5.7 Correlation Coefficient

The correlation coefficient is a measure of the association between two variables when such association is linear.

We calculate the correlation coefficient by centering and normalizing the variables:

\[ cor(\mathbf{x_j}, \mathbf{x_k}) = \sum_{i=1}^{n} p_i \left ( \frac{x_{ij} - \bar{x}_j}{s_j} \right ) \left ( \frac{x_{ik} - \bar{x}_k}{s_k} \right ) \]

The correlation coefficient can be interpreted as the scalar product of two standardized variables. Given that the distance to the origin of these variables is equal to one, we see that the correlation between two variables coincides with the cosine of the angle formed by them.

The correlation coefficient ranges between -1 and +1. When the correlation is equal to 1, this indicates that there is a perfect lineal association between the two variables. A correlation coefficient equal to -1 indicates that there is a perfect inverse lineal association. A correlation coefficient equals to zero may indicate an absence of association between the two variables, although it may also hide a non linear association (e.g. quadratic).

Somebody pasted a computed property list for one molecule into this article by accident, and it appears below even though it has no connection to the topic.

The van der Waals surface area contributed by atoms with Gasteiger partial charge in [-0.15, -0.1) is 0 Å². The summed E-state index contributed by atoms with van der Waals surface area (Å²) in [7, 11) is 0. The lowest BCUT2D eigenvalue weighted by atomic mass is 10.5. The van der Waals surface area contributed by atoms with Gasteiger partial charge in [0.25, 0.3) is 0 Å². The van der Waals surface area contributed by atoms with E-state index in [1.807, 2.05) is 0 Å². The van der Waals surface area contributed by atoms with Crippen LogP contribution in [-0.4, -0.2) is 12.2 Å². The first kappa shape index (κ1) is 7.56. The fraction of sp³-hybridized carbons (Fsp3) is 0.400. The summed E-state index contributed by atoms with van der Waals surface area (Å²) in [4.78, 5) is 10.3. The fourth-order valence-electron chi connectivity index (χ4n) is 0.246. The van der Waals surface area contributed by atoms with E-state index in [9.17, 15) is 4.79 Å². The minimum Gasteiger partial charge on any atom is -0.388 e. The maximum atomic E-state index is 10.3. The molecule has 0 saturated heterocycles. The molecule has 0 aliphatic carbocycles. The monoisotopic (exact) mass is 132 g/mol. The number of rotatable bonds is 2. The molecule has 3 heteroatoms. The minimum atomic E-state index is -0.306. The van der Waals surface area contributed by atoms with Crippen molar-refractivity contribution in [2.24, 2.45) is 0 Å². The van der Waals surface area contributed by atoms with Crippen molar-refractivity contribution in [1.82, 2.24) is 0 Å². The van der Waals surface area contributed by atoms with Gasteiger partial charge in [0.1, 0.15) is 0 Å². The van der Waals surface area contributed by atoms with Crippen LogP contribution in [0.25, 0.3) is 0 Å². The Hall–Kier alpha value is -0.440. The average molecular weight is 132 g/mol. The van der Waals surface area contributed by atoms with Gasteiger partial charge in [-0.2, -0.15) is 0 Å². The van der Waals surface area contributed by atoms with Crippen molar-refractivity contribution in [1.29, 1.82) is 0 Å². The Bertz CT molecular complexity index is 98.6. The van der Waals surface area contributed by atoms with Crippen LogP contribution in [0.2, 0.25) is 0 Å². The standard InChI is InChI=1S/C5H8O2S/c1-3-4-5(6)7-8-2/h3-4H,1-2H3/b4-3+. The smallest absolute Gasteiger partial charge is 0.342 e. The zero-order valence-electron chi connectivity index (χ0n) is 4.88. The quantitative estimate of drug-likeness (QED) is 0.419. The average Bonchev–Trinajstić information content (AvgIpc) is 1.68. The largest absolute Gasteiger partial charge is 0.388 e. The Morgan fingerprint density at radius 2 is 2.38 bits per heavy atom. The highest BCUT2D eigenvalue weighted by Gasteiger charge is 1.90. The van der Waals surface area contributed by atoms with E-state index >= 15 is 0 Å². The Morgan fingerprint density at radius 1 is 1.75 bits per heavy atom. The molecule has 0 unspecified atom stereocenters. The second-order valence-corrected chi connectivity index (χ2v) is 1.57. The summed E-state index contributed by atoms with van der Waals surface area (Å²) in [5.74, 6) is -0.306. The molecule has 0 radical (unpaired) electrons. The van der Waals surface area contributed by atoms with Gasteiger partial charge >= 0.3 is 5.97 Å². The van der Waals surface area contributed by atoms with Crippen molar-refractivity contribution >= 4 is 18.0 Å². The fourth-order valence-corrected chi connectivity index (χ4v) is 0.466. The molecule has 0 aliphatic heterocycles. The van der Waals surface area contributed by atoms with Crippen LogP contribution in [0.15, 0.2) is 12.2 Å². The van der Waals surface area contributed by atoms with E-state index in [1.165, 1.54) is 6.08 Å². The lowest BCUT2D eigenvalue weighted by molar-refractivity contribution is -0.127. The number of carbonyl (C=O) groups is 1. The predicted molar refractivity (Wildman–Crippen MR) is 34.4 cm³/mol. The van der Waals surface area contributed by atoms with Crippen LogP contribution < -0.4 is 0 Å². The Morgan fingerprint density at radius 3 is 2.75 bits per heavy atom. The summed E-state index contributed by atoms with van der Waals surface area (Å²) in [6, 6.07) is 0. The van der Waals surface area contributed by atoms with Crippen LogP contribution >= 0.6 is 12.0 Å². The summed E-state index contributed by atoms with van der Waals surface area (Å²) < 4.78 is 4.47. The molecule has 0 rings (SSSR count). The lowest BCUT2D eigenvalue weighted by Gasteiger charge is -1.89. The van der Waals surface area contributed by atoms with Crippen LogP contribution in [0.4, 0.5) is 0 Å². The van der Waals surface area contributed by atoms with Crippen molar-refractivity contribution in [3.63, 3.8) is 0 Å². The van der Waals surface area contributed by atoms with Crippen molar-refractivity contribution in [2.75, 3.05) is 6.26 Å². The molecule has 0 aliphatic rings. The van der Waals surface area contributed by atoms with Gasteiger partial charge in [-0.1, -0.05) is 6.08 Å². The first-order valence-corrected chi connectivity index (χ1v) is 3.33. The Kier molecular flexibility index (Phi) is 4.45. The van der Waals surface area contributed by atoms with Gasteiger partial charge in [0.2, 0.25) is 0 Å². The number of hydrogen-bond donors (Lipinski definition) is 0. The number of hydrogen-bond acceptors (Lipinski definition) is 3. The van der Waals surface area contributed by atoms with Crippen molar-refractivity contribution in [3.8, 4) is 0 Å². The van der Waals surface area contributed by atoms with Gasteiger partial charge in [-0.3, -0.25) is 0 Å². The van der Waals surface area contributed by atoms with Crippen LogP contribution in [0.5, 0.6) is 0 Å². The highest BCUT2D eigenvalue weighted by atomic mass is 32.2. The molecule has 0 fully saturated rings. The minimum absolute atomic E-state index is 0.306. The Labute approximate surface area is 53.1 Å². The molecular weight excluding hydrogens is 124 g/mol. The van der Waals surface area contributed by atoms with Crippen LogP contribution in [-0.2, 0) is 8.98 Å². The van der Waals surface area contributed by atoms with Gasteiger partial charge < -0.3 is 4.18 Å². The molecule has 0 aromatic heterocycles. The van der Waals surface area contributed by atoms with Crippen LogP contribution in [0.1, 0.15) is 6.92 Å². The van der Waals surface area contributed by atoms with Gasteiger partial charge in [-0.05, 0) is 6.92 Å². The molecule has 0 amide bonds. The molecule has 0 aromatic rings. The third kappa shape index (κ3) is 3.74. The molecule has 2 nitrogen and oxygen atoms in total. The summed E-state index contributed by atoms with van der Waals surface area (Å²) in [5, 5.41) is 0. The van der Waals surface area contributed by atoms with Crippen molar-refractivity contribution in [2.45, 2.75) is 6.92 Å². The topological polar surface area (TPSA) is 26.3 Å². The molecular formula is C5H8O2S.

After having calculated a correlation coefficient of a sample, it can be interesting to ask whether this coefficient corresponds to a null correlation within the population. To answer this question, we can conduct a hypothesis test assuming that:

\[\begin{align*} E_{H_0} (r) &= 0 \\ & \\ var_{H_0} (r) &= \frac{1}{n-1} \end{align*}\]

When we are close to a value of 0, we have symmetry in the distribution of the coefficient of correlation. Therefore, under the null hypothesis we assume that the distribution of the correlation is approximately normal. We reject the null hypothesis, at the 5% significance level, if the correlation coefficient is larger than \(\pm 2 / \sqrt{n-1}\).